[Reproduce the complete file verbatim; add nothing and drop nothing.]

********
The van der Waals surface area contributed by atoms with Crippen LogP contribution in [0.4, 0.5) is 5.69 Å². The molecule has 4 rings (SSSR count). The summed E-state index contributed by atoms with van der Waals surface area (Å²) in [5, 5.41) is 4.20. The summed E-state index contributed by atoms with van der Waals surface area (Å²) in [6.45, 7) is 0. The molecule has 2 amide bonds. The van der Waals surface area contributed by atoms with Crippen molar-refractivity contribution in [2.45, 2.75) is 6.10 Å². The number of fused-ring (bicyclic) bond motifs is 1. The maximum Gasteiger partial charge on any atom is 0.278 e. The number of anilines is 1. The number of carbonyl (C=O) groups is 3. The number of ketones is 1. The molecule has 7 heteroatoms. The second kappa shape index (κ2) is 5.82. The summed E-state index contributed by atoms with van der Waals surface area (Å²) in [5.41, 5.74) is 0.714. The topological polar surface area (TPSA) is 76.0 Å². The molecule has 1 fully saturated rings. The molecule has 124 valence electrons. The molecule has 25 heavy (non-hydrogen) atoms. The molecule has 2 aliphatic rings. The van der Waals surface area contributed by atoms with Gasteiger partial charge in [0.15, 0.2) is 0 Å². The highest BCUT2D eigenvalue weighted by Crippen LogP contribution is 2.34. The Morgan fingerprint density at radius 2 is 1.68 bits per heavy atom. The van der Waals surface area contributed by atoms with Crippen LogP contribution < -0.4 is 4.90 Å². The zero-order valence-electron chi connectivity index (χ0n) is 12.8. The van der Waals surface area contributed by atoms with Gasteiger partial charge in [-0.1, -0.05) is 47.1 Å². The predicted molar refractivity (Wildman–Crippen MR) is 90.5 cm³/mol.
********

The van der Waals surface area contributed by atoms with Crippen LogP contribution in [0.4, 0.5) is 5.69 Å². The molecule has 4 rings (SSSR count). The summed E-state index contributed by atoms with van der Waals surface area (Å²) in [5, 5.41) is 4.20. The summed E-state index contributed by atoms with van der Waals surface area (Å²) in [6.45, 7) is 0. The molecule has 2 amide bonds. The van der Waals surface area contributed by atoms with Crippen molar-refractivity contribution in [2.45, 2.75) is 6.10 Å². The number of fused-ring (bicyclic) bond motifs is 1. The maximum Gasteiger partial charge on any atom is 0.278 e. The number of anilines is 1. The number of carbonyl (C=O) groups is 3. The number of ketones is 1. The molecule has 7 heteroatoms. The second kappa shape index (κ2) is 5.82. The summed E-state index contributed by atoms with van der Waals surface area (Å²) in [5.41, 5.74) is 0.714. The topological polar surface area (TPSA) is 76.0 Å². The molecule has 1 fully saturated rings. The molecule has 124 valence electrons. The molecule has 25 heavy (non-hydrogen) atoms. The molecule has 2 aliphatic rings. The van der Waals surface area contributed by atoms with Gasteiger partial charge in [0.15, 0.2) is 0 Å². The highest BCUT2D eigenvalue weighted by Crippen LogP contribution is 2.34. The Morgan fingerprint density at radius 2 is 1.68 bits per heavy atom. The van der Waals surface area contributed by atoms with Crippen LogP contribution < -0.4 is 4.90 Å². The zero-order valence-electron chi connectivity index (χ0n) is 12.8. The van der Waals surface area contributed by atoms with Gasteiger partial charge in [-0.1, -0.05) is 47.1 Å². The predicted molar refractivity (Wildman–Crippen MR) is 90.5 cm³/mol.